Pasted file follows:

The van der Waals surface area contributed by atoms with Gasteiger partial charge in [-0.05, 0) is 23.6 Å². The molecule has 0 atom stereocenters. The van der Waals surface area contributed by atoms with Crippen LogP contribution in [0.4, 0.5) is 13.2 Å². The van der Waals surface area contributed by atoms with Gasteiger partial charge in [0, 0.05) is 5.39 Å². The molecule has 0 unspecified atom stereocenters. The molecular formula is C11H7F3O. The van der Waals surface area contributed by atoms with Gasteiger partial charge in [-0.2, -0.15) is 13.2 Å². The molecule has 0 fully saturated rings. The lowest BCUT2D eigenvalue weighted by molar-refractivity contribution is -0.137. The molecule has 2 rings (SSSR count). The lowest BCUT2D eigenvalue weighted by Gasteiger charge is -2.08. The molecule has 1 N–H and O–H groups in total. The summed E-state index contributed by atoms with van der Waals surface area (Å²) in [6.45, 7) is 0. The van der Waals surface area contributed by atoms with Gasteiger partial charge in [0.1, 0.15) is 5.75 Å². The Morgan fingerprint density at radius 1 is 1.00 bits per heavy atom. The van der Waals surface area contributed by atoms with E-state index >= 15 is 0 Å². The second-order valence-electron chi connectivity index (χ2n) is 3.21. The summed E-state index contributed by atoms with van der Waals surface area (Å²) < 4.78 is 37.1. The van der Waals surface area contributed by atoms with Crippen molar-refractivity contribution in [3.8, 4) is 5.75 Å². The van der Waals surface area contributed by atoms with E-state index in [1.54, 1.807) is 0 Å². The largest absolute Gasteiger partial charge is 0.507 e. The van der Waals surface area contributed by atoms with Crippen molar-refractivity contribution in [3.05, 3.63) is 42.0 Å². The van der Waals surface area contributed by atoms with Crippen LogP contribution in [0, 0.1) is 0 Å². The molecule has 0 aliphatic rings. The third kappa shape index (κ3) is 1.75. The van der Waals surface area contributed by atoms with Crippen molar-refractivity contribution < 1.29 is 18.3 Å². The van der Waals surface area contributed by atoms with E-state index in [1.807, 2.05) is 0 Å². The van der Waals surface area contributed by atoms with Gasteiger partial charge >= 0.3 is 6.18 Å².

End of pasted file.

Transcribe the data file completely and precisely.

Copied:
The van der Waals surface area contributed by atoms with Gasteiger partial charge in [-0.05, 0) is 23.6 Å². The molecule has 0 atom stereocenters. The van der Waals surface area contributed by atoms with Crippen LogP contribution in [0.4, 0.5) is 13.2 Å². The van der Waals surface area contributed by atoms with Gasteiger partial charge in [0, 0.05) is 5.39 Å². The molecule has 0 unspecified atom stereocenters. The molecular formula is C11H7F3O. The van der Waals surface area contributed by atoms with Gasteiger partial charge in [-0.2, -0.15) is 13.2 Å². The molecule has 0 fully saturated rings. The lowest BCUT2D eigenvalue weighted by molar-refractivity contribution is -0.137. The molecule has 2 rings (SSSR count). The lowest BCUT2D eigenvalue weighted by Gasteiger charge is -2.08. The molecule has 1 N–H and O–H groups in total. The summed E-state index contributed by atoms with van der Waals surface area (Å²) in [6.45, 7) is 0. The van der Waals surface area contributed by atoms with Gasteiger partial charge in [0.1, 0.15) is 5.75 Å². The Morgan fingerprint density at radius 1 is 1.00 bits per heavy atom. The van der Waals surface area contributed by atoms with E-state index >= 15 is 0 Å². The second-order valence-electron chi connectivity index (χ2n) is 3.21. The summed E-state index contributed by atoms with van der Waals surface area (Å²) < 4.78 is 37.1. The van der Waals surface area contributed by atoms with Crippen molar-refractivity contribution in [3.8, 4) is 5.75 Å². The van der Waals surface area contributed by atoms with E-state index in [1.54, 1.807) is 0 Å². The largest absolute Gasteiger partial charge is 0.507 e. The van der Waals surface area contributed by atoms with Crippen molar-refractivity contribution in [3.05, 3.63) is 42.0 Å². The van der Waals surface area contributed by atoms with Crippen LogP contribution in [0, 0.1) is 0 Å². The molecule has 0 aliphatic rings. The third kappa shape index (κ3) is 1.75. The van der Waals surface area contributed by atoms with Crippen molar-refractivity contribution < 1.29 is 18.3 Å². The van der Waals surface area contributed by atoms with E-state index in [1.807, 2.05) is 0 Å². The van der Waals surface area contributed by atoms with Gasteiger partial charge >= 0.3 is 6.18 Å².